From Molecules to Memory in the Cerebellum

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Science  19 Sep 2003:
Vol. 301, Issue 5640, pp. 1682-1685
DOI: 10.1126/science.1090462

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The “holy grail” of memory researchers is to produce a comprehensive model of memory storage that flows from molecules to behavior with all of the intermediate steps defined. This level of understanding does not yet exist for any form of memory in any model organism. However, the report by Koekkoek et al. (1) on page 1736 of this issue brings us a step closer to a model for a simple form of motor memory required for a task known as associative eyelid conditioning. The authors analyzed learning in a transgenic mouse that lacks a form of persistent synaptic modification called cerebellar long-term depression.

Pioneering neuroscientists such as Sechenov, Cajal, and Hebb hypothesized that memory could be stored by experience-dependent changes in synaptic strength. This idea gained momentum in 1973, when Terje Lomo and Tim Bliss discovered that brief high-frequency stimulation of excitatory synapses in the hippocampus of the brain could produce a long-lasting increase in the strength of synaptic transmission, a phenomenon called long-term synaptic potentiation (LTP). Some years later, a use-dependent synaptic weakening called long-term synaptic depression (LTD) was also found in the hippocampus. The idea that LTP and LTD could underlie memory storage became popular, in part, because damage to the hippocampus was known to produce impairments in memory for facts and events, so-called declarative memory. As the molecular underpinnings of hippocampal LTP and LTD became more defined, neuroscientists sought to understand memory storage in terms of these changes in synaptic strength.

Realization of this promise for the hippocampal system has not been straightforward. The current state of the art among aficionados of hippocampal memory is to inject a drug or introduce a mutation in mice that will interfere with LTP or LTD. Sometimes this will produce a deficit in a declarative memory task (2), but this approach has yielded little understanding of the intermediate processes by which LTP and LTD might change hippocampal circuit and regional function to constitute a behavioral memory trace.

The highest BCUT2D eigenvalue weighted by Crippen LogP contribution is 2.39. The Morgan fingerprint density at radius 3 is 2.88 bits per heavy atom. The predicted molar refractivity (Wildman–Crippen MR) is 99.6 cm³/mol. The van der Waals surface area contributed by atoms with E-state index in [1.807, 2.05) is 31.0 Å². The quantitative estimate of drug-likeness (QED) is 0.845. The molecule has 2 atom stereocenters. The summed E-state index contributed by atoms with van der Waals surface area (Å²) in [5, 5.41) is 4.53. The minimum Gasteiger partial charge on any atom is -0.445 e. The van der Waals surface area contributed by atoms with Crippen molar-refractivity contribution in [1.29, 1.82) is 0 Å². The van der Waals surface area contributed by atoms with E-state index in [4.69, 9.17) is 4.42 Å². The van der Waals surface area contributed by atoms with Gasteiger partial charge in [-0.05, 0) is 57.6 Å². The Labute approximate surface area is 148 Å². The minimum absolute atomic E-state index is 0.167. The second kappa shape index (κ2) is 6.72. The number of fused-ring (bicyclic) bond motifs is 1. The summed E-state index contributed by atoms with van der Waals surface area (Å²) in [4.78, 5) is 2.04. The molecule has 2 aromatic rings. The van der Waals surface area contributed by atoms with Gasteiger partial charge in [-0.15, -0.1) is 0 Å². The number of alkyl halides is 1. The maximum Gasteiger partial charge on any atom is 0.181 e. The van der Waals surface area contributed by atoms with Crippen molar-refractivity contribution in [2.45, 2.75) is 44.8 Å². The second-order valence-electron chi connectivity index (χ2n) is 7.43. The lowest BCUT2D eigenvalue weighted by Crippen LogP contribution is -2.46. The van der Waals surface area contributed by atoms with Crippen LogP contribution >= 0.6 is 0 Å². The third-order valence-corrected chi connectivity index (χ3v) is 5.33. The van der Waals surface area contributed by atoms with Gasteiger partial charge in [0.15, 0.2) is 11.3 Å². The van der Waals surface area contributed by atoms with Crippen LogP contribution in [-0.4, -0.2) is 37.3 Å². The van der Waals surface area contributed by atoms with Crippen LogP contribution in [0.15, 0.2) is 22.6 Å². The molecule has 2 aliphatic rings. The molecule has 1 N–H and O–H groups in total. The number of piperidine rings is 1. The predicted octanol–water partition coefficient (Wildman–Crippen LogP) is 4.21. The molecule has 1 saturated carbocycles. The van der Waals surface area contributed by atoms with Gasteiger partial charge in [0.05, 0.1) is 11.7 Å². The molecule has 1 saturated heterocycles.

Fortunately, this approach is somewhat more tractable for some simple, nondeclarative forms of memory such as associative eyelid conditioning. In this task, a weak periorbital shock (the unconditioned stimulus, US) is delivered to the eye, eliciting a reflexive blink (the unconditioned response, UR). When a neutral conditioned stimulus (CS) such as a tone is repeatedly paired with a periorbital shock so that the two terminate simultaneously, the animal learns to blink its eye in a carefully timed manner (the conditioned response, CR) such that the eyelid is lowered when the shock arrives. This simple form of motor learning is blocked if the cerebellum is damaged or temporarily inactivated with drugs during training. Furthermore, in well-trained animals, populations of cells in a region called the deep cerebellar nuclei begin to fire during the interval between CS onset and US onset. This firing is predictive of the performance of the CR, suggesting that the memory trace for associative eyelid conditioning is expressed in the firing rate and pattern of deep nuclear neurons. Importantly, during training, artificial electrical stimulation of cerebellar mossy and climbing fibers can substitute for the tone CS and shock US, respectively. These observations constrain the potential site of the memory trace: It must be in a location where the streams of CS and US information converge, and it must result in a carefully timed increase in firing of the deep cerebellar nuclei.

One favored hypothesis is that simultaneous activation of US-encoding climbing fibers and a CS-encoding mossy fiber-parallel fiber disynaptic relay results in LTD of excitatory parallel fiber-Purkinje cell synapses (35), particularly those that are active shortly before the US signal arrives (6). This results in reduced Purkinje cell firing, which attenuates inhibitory drive from the Purkinje cell to the deep cerebellar nuclei. This drives the increase in deep nuclear activity that underlies the timed eyeblink CR (see the first figure). Thus, for associative eyelid conditioning, an actual circuit-based model exists to relate a synaptic phenomenon (parallel fiber LTD) to a behavior (acquisition of the CR).

A cerebellar circuit for associative eyelid conditioning.